Lives of the fellows

Robert Hector Quentin-Baxter

b.1891 d.30 August 1979
MC(1917) MB BCh NZ(1916) MRCP(1925) FRACP(1938) FRCP(1952)

Robert Quentin-Baxter was educated at Otago Boys’ High School and the Otago Medical School. Graduating in 1916, he was a house surgeon at Wellington Hospital and then joined the New Zealand Medical Corps, in which he served until 1920. He saw much heavy fighting on the western front, and at the Battle of Passchendaele received the immediate award of the Military Cross for attending the wounded under fire.

On leaving the Army Quentin-Baxter had a short period of postgraduate study at St George’s Hospital and at the West End Hospital for Nervous Diseases, London, where he developed an interest in neurology and came for a brief time under the influence of Sir James Collier. While at St George’s he played rugby for his hospital - he had already excelled at this sport both at school and at Otago University. He gained the MRCP in 1925 and later was elected a fellow of the Royal College. He was an original member of the Australasian Association of Physicians, soon to become The Royal Australasian College of Physicians, of which he was a foundation fellow in 1938 and New Zealand vice-president in 1951 —1952.

He returned to New Zealand in 1925 and after a short period as medical officer at Hanmer Hospital, where he undertook the care of war-neurosis patients, was appointed to the honorary staff of Christchurch Hospital as assistant physician. Commencing private practice when specialization in the various disciplines was just developing, he became one of the first to do so in medicine, and soon acquired a large consulting practice.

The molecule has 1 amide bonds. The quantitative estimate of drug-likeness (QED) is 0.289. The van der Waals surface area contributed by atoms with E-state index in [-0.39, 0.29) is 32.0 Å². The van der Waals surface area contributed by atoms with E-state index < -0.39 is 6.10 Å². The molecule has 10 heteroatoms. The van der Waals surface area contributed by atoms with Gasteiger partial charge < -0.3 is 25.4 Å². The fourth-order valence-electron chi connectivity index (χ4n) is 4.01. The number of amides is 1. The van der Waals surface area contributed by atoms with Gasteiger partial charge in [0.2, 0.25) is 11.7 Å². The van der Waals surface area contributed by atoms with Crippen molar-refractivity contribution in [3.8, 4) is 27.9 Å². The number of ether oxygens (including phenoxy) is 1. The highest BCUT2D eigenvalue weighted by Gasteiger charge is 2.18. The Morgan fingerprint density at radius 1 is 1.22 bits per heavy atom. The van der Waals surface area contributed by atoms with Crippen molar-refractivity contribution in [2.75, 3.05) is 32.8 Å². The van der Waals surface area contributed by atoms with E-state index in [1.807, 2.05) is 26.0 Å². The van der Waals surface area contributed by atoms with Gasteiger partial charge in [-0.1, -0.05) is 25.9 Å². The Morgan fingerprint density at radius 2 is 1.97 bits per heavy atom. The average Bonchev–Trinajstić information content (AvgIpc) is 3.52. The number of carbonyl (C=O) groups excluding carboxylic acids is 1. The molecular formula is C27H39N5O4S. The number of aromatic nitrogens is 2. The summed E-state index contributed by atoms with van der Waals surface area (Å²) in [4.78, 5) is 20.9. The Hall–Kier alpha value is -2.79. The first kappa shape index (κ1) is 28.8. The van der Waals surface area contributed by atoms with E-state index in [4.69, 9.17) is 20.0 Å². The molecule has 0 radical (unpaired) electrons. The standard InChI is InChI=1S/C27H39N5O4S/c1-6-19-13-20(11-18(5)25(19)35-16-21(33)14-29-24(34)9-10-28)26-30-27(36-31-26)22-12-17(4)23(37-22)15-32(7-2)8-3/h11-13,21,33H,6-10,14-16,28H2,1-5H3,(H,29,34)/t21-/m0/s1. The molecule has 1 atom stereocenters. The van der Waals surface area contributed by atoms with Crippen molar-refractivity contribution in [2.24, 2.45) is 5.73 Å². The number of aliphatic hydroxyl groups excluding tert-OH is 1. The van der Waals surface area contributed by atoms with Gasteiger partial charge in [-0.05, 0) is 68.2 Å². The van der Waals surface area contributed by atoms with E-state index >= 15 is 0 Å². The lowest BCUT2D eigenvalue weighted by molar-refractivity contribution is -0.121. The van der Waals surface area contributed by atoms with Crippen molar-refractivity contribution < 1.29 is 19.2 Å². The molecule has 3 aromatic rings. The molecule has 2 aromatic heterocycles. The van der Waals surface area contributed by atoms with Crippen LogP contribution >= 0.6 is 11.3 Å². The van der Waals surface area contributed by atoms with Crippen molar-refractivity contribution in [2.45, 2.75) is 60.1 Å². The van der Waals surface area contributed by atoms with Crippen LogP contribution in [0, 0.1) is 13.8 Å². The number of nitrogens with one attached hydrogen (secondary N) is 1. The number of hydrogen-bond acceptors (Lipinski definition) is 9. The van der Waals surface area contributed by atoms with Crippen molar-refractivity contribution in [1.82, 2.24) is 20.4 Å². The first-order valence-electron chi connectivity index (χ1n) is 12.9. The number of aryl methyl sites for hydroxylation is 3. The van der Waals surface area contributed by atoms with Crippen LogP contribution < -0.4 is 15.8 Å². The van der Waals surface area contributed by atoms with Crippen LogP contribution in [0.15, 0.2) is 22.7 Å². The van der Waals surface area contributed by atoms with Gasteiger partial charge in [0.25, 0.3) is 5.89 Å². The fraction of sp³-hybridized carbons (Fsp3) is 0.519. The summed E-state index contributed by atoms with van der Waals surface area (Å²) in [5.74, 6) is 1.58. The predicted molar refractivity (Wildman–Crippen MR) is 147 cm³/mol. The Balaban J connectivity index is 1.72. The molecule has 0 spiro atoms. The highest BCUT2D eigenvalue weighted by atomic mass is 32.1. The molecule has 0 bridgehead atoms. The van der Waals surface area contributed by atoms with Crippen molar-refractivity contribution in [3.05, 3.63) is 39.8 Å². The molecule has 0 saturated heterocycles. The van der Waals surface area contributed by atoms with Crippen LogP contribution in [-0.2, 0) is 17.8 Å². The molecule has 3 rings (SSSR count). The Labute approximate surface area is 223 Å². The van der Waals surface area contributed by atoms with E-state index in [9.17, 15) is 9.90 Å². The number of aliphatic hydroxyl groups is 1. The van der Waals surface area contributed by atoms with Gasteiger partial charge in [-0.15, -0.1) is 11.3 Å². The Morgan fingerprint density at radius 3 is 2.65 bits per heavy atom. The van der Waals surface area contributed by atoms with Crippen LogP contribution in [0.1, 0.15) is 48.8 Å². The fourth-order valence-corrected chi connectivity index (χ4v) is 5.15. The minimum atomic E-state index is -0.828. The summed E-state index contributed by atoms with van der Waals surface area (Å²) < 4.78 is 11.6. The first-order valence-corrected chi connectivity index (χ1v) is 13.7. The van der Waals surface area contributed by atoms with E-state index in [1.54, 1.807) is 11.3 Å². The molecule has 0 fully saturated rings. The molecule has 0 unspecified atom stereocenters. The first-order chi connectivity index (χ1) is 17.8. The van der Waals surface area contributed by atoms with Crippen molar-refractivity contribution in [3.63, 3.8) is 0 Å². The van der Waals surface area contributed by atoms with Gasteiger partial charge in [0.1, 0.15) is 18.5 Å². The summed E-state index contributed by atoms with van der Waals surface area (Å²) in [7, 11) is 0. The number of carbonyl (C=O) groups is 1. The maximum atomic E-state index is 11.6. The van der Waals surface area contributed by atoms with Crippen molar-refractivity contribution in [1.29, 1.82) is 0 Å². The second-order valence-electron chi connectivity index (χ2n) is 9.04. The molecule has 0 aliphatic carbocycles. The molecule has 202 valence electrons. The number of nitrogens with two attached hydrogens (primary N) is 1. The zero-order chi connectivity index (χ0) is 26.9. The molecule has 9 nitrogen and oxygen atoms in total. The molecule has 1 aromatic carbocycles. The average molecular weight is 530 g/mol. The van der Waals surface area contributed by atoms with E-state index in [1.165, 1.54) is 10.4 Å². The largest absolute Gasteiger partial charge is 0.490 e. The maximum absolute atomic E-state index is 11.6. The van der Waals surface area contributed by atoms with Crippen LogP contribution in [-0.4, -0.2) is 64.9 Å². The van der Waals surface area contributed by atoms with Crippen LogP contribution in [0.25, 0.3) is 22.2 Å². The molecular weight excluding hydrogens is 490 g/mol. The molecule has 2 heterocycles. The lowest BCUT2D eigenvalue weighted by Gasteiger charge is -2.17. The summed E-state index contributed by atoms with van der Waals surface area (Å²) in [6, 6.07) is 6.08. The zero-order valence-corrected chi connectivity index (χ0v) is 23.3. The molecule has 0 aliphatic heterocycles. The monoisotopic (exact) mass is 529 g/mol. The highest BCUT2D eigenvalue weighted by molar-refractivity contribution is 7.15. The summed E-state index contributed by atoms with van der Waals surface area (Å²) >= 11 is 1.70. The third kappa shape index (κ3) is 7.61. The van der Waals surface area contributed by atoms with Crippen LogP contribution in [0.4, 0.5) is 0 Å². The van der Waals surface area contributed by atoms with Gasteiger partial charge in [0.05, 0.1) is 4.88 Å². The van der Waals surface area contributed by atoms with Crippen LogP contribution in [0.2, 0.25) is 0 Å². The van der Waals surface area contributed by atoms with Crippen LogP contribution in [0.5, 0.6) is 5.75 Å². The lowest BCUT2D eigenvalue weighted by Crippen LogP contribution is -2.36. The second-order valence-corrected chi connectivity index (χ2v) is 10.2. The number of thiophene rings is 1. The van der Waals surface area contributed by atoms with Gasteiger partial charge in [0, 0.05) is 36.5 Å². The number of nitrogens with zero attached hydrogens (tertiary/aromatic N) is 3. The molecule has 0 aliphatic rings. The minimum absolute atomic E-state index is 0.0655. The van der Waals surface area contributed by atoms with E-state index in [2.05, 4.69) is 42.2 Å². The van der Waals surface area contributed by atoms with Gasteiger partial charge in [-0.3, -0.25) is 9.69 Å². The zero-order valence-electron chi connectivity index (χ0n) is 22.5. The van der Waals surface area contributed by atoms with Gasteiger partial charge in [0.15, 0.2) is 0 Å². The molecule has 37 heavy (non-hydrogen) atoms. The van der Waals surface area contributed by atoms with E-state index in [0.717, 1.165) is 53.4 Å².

His interest was primarily in diseases of the nervous system, and after World War II he became a close colleague and friend of Murray Falconer FRCS, who had established the first neurosurgical unit at Otago. Quentin-Baxter retired from his hospital post in 1952 when he was elected to the honorary consulting staff. For a number of years he continued with his consulting work in neurology but also turned some of his attention to geriatric medicine, at a time when this special field of medicine was in its infancy. He joined the honorary staff of the Mary Potter Hospital for the Aged Sick, a project of the Roman Catholic church.

Quentin-Baxter was more than a competent physician with a great love and concern for his patients; he was tolerant, just, and had a strong sense of fair play. His early sporting achievements in both cricket and rugby, and his later abiding interest in trout fishing influenced his outlook. His mischievous sense of humour enlivened many occasions.

While in England after the first world war he married another New Zealander, Dorothy Barclay of Waimate, New Zealand. He was devoted to his talented family of one daughter and three sons. His family and wife survived him. A son, Quentin, became professor of International Law at Victoria University, Wellington; Kimball farms near Christchurch; Graham is in business and his daughter Gillian married Jonathan Bennett, professor of philosophy at Syracuse University, USA and son of FO Bennet FRACP.

During Quentin-Baxter’s later years, when the specialty of neurology was beginning to grow in New Zealand, he took an active part in forming a New Zealand Neurological Association, and it was therefore natural that he should have been elected its first president in 1957.

Quentin-Baxter was the kind of person whose influence lives after them. Stories will continue to be told of his ward rounds, and yet he was not an outstanding clinical teacher. He will be remembered as a kindly gentleman.

CG Riley

[Brit.med.J., 1979, 2, 1230]

(Volume VII, page 483)

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